During the summer and fall of 1981 Appalachian State students Deborah Thompson and Randi Silnutzer traveled throughout southern West Virginia documenting the musical culture local to the area in and around Summers County. The project resulted in 23 hours of oral histories and music featuring musicians versed in the traditions of gospel, old time fiddle tunes, bluegrass, and country. Musicians recorded included Ralph and Rhodetta Jones, Ernie Davis, Elva Johnson, Eddie Cales, Joe Meadows, Mabel and Michelle McCoin, Jim Costa, Terry Upton, Josh Arnold, Kathleen Lilly, and Herman Lively. The collection also contains recordings of community events such as the Summers County Singing Convention and the Community Benefit Concert at Jumping Branch Elementary School. AC.202: Summers County, West Virginia Music Project presents a number of oral histories and performances which capture the musical heritage of the central and southern portions of the Appalachian region.
The idyllic image of the European country estate has been a recurring theme with popular literature and (more recently) in film for nearly two centuries. In the late nineteenth century the mountains of western North Carolina served as a backdrop for several envisionings of this romanticized lifestyle brought into reality by gentry lacking in ancient European lineage but rich in American industrial wealth. One such contrivance of manorial life belonged to the family of Moses and Bertha Lindau Cone. Moses, born to Jewish immigrants in the mountain town of Jonesborough, Tennessee, was raised in Baltimore, Maryland within a large family that included nine siblings. The Cones originally found financial success in the grocery business but later emerged at the head of a textile empire centered in the piedmont of North Carolina.
Although relatively dwarfish by comparison to Biltmore Estate, George Vanderbilt's 125,000 acre "mountain retreat" completed in the 1880s, the Cone's 3,500 acre Flat Top Manor channeled a rustic grandeur which hearkened back to the manors and villas of Europe. Throughout the early twentieth century the expansive property housed tenant workers engaged in tasks ranging from the raising of purebred Shropshire sheep to the maintenance of an estimated 10,000 apple trees contained within the estate's orchards. The manor house, completed in 1901, is now the centerpiece of Moses Cone Memorial Park located on the Blue Ridge Parkway.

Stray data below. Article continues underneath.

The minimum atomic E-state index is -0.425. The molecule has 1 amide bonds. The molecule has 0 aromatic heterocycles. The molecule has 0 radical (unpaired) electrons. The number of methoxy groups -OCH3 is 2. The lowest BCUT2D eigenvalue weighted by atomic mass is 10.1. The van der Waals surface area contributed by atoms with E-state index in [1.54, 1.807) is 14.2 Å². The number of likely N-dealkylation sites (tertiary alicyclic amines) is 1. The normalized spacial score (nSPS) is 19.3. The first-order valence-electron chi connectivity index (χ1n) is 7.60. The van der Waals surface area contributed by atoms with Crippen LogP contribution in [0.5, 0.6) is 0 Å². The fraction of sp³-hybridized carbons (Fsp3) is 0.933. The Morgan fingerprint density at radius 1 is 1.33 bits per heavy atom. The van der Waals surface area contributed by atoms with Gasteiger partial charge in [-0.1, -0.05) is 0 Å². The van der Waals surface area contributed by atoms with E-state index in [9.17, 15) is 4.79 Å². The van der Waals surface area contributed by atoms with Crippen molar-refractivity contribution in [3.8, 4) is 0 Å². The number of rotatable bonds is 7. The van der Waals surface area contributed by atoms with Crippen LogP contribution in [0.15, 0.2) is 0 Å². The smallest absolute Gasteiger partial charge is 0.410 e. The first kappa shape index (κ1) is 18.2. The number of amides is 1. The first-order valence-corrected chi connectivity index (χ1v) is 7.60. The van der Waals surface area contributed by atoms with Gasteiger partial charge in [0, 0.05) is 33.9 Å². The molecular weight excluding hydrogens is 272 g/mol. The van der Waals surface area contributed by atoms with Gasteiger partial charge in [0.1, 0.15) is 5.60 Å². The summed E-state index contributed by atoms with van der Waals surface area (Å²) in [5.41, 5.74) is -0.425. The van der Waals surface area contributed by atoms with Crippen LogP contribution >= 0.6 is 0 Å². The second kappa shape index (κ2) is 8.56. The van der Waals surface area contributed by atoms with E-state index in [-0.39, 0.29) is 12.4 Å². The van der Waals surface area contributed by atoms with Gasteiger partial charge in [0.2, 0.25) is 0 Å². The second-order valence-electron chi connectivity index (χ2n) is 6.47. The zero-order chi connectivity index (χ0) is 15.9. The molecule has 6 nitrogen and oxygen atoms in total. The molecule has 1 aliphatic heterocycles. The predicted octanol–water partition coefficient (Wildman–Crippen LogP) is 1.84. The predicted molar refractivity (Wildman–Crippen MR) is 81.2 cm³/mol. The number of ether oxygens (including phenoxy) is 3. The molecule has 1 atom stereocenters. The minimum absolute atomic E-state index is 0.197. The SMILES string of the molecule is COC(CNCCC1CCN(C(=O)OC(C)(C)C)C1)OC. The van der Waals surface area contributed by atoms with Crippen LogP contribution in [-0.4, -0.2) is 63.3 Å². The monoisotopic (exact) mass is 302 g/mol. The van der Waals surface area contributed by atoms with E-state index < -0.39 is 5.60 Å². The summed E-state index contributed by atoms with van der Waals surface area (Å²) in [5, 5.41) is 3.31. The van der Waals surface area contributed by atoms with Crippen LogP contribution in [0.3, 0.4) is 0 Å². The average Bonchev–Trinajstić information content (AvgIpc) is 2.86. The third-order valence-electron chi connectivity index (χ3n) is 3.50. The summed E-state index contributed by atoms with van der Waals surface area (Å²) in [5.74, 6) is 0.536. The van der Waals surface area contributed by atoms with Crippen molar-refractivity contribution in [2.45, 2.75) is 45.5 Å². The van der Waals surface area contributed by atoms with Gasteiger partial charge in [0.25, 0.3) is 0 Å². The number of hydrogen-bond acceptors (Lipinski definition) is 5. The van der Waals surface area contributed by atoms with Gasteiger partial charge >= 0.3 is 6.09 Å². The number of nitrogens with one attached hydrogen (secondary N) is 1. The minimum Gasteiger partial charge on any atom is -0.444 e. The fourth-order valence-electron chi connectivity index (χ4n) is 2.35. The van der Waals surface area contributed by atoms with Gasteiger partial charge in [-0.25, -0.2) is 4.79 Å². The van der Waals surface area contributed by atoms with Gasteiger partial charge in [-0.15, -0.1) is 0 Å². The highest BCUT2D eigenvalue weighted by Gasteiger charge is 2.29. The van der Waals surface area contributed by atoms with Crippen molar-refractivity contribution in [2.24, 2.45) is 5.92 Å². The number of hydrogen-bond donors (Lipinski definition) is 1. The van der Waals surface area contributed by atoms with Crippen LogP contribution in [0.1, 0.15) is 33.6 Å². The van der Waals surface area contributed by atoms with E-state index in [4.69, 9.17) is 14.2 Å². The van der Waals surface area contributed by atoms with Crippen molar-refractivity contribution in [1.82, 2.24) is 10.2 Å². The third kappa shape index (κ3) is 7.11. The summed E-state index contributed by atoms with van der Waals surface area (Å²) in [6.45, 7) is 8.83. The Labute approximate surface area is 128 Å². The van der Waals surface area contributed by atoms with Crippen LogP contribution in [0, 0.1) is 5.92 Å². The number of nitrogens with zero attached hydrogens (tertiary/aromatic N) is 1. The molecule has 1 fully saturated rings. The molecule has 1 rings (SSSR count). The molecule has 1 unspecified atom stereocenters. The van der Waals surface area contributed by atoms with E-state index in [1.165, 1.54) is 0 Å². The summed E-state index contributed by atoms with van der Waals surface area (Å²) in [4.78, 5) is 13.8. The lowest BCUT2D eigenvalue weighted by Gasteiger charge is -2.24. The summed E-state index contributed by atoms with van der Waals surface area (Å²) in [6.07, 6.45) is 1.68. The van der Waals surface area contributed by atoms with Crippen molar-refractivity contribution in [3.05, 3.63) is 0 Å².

The Moses Cone Estate Collection (AC.132) located here in the archives contains correspondence and a ledger regarding the operations of the estate from 1905 until 1945. The correspondences between Bertha Cone (the estate's head after Moses' death in 1908) and A. C. Moody, the estate's manager, reveal much about the daily operations of the property. Many of the letters beginning "My Dear Mr. Moody..." address topics such as the sale of sheep and the pay of estate employees. The Moses Cone Estate Collection presents researchers with an opportunity to explore the history of a unique and opulent subculture within Appalachian life, one which settled visions of the Old World within the landscape of the Carolina mountains.
For any researcher interested in the social history of Appalachia AC.321: Smyth County Virginia Lifetime Collection provides an invaluable cross-sectional view of a southwest Virginia mountain community. From milltown life at Saltville to the streets of downtown Marion circa 1950 to family farm life in the early 1900s, materials within the collection cover the entire spectrum of vocations and cultures which informed and built lives within Smyth County. Researchers can follow the mountain ministry of Lutheran missionary Kenneth Killinger, view scenes of 1940s era student life at a junior college for women, take a tour of author Sherwood Anderson's Ripshin Manor, learn the daily "ins and outs" of a local feed mill from 1885 to 1914, peruse court records from the mid-1800s, or even jot down a recipe from the Marion Cookbook. The documents and photographs held within the Smyth County Virginia Lifetime Collection constitute an indispensible primary resource for researchers and display an altogether holistic and multi-layered history of an Appalachian county.